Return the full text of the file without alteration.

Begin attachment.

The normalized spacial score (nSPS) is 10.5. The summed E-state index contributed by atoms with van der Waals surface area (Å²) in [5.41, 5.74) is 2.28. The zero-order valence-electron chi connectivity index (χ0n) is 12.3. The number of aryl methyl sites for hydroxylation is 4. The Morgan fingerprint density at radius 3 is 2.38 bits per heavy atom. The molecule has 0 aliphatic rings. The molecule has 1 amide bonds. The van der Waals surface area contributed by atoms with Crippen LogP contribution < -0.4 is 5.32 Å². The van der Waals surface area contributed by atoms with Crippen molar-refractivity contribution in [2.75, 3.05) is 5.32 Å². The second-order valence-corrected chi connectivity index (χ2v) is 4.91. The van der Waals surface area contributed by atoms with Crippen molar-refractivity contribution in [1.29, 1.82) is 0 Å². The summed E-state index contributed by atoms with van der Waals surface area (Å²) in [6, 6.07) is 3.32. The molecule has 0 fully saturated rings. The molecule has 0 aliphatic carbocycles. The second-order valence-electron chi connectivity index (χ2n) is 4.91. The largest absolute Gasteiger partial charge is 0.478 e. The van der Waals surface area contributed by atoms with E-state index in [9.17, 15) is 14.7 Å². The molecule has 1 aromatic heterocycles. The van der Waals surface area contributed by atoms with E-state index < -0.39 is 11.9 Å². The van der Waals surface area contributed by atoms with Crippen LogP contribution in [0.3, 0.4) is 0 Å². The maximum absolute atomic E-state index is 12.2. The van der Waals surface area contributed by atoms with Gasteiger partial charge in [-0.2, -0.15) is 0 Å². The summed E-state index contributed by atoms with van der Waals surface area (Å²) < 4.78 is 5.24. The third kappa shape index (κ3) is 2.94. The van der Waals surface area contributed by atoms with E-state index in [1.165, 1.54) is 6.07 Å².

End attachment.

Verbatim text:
The normalized spacial score (nSPS) is 10.5. The summed E-state index contributed by atoms with van der Waals surface area (Å²) in [5.41, 5.74) is 2.28. The zero-order valence-electron chi connectivity index (χ0n) is 12.3. The number of aryl methyl sites for hydroxylation is 4. The Morgan fingerprint density at radius 3 is 2.38 bits per heavy atom. The molecule has 0 aliphatic rings. The molecule has 1 amide bonds. The van der Waals surface area contributed by atoms with Crippen LogP contribution < -0.4 is 5.32 Å². The van der Waals surface area contributed by atoms with Crippen molar-refractivity contribution in [2.75, 3.05) is 5.32 Å². The second-order valence-corrected chi connectivity index (χ2v) is 4.91. The van der Waals surface area contributed by atoms with Crippen molar-refractivity contribution in [1.29, 1.82) is 0 Å². The summed E-state index contributed by atoms with van der Waals surface area (Å²) in [6, 6.07) is 3.32. The molecule has 0 fully saturated rings. The molecule has 0 aliphatic carbocycles. The second-order valence-electron chi connectivity index (χ2n) is 4.91. The largest absolute Gasteiger partial charge is 0.478 e. The van der Waals surface area contributed by atoms with E-state index in [9.17, 15) is 14.7 Å². The molecule has 1 aromatic heterocycles. The van der Waals surface area contributed by atoms with E-state index < -0.39 is 11.9 Å². The van der Waals surface area contributed by atoms with Crippen LogP contribution in [0.3, 0.4) is 0 Å². The maximum absolute atomic E-state index is 12.2. The van der Waals surface area contributed by atoms with Gasteiger partial charge in [-0.2, -0.15) is 0 Å². The summed E-state index contributed by atoms with van der Waals surface area (Å²) < 4.78 is 5.24. The third kappa shape index (κ3) is 2.94. The van der Waals surface area contributed by atoms with E-state index in [1.165, 1.54) is 6.07 Å².